It’s exciting times for this SIL organisation. Several New Testaments and full Bibles are nearing completion, in the following languages: Chadian Arabic, Guerguiko, Migaama, Mango and Garab.

Pray as they:

  • nurture and release domain consultants and specialists to serve Bible translation and language development movements in Chad and beyond
  • further embrace a servant attitude to respond flexibly to opportunities to serve the Chadian church
  • continue to develop a healthy SIL Chad community, particularly in the domains of prayer and communication
  • participate in the Central Africa Basin zonal collaboration initiative, sharing their needs and resources
  • pray for Scriptures nearing completion; that God would highlight any necessary last-minute changes, that each launch would be a success and that God would use the Scriptures to really touch people’s hearts

Want more fuel for prayer? Check out our Daily Prayer page and subscribe!

Surely Australia doesn’t need Bible translation?

September 12th, 2016 by Camilla

When you think about Bible translation, which countries pop up in your head first? Probably not Australia.

Australia is generally thought of as a white Anglo-Saxon, English-speaking country. But in fact, Australia has an Indigenous population of 500,000, speaking over 200 distinct languages – different from each other and certainly different to English! Though many Indigenous Australians speak English, for most, it isn’t their first language, which means an English Bible translation won’t speak to their heart. For this reason, Wycliffe Australia and partners are working with these language groups to translate the Bible and make the Scriptures accessible to Indigenous Australians.

The Kriol* Bible, the first full Bible in an Indigenous Australian language, was launched in 2007, and represented a major milestone in Australian Bible translation history. It marked a change in the status of Australian Indigenous languages. Australia has a sad history of racism and lack of respect for Indigenous languages and culture. Despite Kriol having over 30 000 speakers, when the Kriol translation project started all those years ago, Kriol was a despised language, and some people doubted it was even possible to translate the Bible into Kriol.

Starting a Bible translation project in Kriol put the language on the linguistic map, recognising it as a language in its own right, and brought appreciation and respect to a marginalised people group. Over 100 people were involved in the Kriol Bible translation, and it took 30 years to complete.

Though the wait for a full Bible in an Australian Indigenous language has been long, the first Scripture portions were published in the Indigenous language Ngarrindjeri as early as 1864!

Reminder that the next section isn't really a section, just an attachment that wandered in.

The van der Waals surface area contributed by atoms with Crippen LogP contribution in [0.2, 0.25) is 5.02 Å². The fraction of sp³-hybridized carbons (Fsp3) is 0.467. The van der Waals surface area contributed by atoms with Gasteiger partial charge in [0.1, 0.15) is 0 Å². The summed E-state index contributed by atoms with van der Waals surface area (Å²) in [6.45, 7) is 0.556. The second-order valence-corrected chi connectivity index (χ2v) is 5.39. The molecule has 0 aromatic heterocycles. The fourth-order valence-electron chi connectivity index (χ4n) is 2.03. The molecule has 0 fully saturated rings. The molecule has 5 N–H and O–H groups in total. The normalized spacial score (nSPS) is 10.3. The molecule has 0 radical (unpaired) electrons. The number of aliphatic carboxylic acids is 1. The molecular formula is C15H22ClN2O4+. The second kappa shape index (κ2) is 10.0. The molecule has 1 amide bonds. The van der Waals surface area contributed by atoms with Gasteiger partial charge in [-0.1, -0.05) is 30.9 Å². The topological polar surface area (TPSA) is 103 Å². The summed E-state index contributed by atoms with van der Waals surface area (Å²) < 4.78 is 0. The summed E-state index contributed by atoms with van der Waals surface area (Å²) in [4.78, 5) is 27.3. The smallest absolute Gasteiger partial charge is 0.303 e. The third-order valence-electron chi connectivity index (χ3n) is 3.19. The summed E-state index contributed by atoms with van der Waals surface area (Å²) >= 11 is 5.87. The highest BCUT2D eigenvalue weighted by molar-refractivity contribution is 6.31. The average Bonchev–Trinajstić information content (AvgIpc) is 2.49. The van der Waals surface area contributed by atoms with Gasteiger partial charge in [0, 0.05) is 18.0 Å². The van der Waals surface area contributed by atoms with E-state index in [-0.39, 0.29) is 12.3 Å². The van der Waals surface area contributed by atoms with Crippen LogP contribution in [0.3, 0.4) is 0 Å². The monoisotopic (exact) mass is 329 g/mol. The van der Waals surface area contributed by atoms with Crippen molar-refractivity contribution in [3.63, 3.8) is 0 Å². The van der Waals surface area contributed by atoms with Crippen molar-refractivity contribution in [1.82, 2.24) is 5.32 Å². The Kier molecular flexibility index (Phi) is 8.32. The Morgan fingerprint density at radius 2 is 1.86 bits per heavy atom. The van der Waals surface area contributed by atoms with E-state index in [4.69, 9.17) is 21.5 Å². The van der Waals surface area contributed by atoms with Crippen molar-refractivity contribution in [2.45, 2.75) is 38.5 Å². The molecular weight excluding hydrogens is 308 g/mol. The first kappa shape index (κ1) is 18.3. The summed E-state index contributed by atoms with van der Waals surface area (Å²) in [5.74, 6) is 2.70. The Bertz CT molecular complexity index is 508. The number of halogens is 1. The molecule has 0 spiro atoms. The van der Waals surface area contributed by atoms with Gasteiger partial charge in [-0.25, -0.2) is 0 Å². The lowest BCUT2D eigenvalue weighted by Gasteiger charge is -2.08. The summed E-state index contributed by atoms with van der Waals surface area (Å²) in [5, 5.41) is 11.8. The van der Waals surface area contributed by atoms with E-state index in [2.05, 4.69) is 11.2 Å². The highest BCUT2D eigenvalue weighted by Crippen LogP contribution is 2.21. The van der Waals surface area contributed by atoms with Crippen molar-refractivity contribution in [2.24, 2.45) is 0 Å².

The Torres Strait Creole Shorter Bible, due to be released in July 2014, will be the thirteenth New Testament or Shorter Bible published (a shorter Bible includes parts of the Old Testament as well the New Testament) in this part of the world. Smaller portions of the Bible have also been published in 30 more Indigenous languages. Some of the Bibles are available online – check them out for yourself!

*Kriol is considered an Indigenous language, even though it is a pidgin-type language based on English.

Is it news to you that Australia needs Bible translation? Take a look at this page on our website for an overview of how many people are still waiting for the Bible in their language, and where these languages are spoken.

Bible translation 101: Why is literacy important?

September 8th, 2016 by Camilla

You probably know that Wycliffe Bible Translators does more than what it says on the tin – in addition to translating the Bible for language communities big and small across the world, we also have a passion for empowering people to engage with the word of God (Scripture engagement), and literacy.

high-voltage-1553669-640x480What does literacy mean to you? Maybe not all that much, if you’ve never needed to navigate the world without it. But learning to read isn’t just about being able to read the Bible and other books.

What if you couldn’t read vital information on a medicine bottle? What if you couldn’t email your best friend when they moved to another town? What if you couldn’t even tell the time? These are all everyday tasks most people in the Western world do without thinking – but these tasks all require a certain level of literacy.